I couldn’t get the car I wanted. But I did pretty well.
After a few months of boring my wife and friends with my search for my next car, I settled for one.
I settled. I couldn’t find the car I wanted because it does not exist in any showroom yet.
As my previous posts told, I wanted a car costing less than $30,000, with all-wheel-drive, a manual transmission and fuel economy above 30 mpg. No go. Nobody sells it here in the U.S. Oh, by the way, I wanted to buy American if I could. I live in Michigan, and wanted to do a solid for the home-team.
I began making compromises. I tested a 2008 Ford Focus. But it only comes in a sedan and coupe, neither of which are pleasing designs. And no awd. I looked at a Ford Fusion awd. But no manual tranny. I looked at a Toyota Prius and Honda Civic hybrid. Hated the performance. And they were foreign brands. I looked at a the Subaru Impreza (don’t like the new design and foreign made,) Forester and Outback. Though my family has owned several Subarus, I was disappointed with the latest designs and fuel economy numbers.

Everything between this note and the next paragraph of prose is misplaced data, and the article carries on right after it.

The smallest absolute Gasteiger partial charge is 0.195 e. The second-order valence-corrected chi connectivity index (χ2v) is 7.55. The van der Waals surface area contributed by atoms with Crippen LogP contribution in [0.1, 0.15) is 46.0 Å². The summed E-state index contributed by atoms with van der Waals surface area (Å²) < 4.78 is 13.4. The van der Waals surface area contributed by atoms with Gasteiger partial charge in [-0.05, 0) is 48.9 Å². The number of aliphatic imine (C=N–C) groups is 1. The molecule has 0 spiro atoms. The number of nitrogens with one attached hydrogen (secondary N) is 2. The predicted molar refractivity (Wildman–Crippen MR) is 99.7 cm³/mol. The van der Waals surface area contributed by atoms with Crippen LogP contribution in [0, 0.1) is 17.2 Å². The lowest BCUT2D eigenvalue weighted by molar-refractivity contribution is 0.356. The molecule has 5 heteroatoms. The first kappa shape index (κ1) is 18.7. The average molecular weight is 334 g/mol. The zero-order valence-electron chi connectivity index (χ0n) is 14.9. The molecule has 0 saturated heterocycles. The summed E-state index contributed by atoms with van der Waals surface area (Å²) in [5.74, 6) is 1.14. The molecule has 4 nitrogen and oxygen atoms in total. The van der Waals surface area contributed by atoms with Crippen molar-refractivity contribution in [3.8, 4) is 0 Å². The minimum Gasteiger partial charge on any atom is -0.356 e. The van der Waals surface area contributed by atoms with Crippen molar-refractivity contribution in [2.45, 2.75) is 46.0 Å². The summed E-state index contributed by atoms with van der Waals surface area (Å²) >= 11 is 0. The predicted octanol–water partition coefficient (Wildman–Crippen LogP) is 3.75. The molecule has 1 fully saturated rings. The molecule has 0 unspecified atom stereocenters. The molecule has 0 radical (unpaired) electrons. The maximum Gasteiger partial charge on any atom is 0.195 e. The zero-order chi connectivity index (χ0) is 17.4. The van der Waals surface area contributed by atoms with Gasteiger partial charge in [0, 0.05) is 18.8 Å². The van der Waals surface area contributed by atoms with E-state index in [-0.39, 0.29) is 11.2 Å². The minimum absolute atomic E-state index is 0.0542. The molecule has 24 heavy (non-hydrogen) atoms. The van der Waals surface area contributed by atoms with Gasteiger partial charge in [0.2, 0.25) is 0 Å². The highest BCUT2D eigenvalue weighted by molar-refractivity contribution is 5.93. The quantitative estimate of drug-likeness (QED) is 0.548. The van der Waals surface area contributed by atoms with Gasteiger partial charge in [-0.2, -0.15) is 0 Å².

In the end, I chose a car I really wanted regardless of the criteria. I chose a 2006 BMW 325 xiT with manual transmission (a hard car to find on www.cars.com). I had to go all the way to Boston to get it.
It’s not American made, but I granted myself a mulligan because I wrote a book about BMW, and had always wanted one. The fuel economy is so-so, but acceptable. I got about 30 mpg on the highway driving back from Boston to Michigan. In the end, I wasn’t satisfied. But as the buyer of what many feel is the finest car in the world, I can’t complain.
The four cars that will be top of my list in 2010 or 2011 when I shop again: The Chevy Volt plug-in, Volkswagen TDI. Honda Civic diesel, Subaru Impreza turbo-diesel. None of these cars are on sale yet. But I seriously hope some of them come with a manual transmission.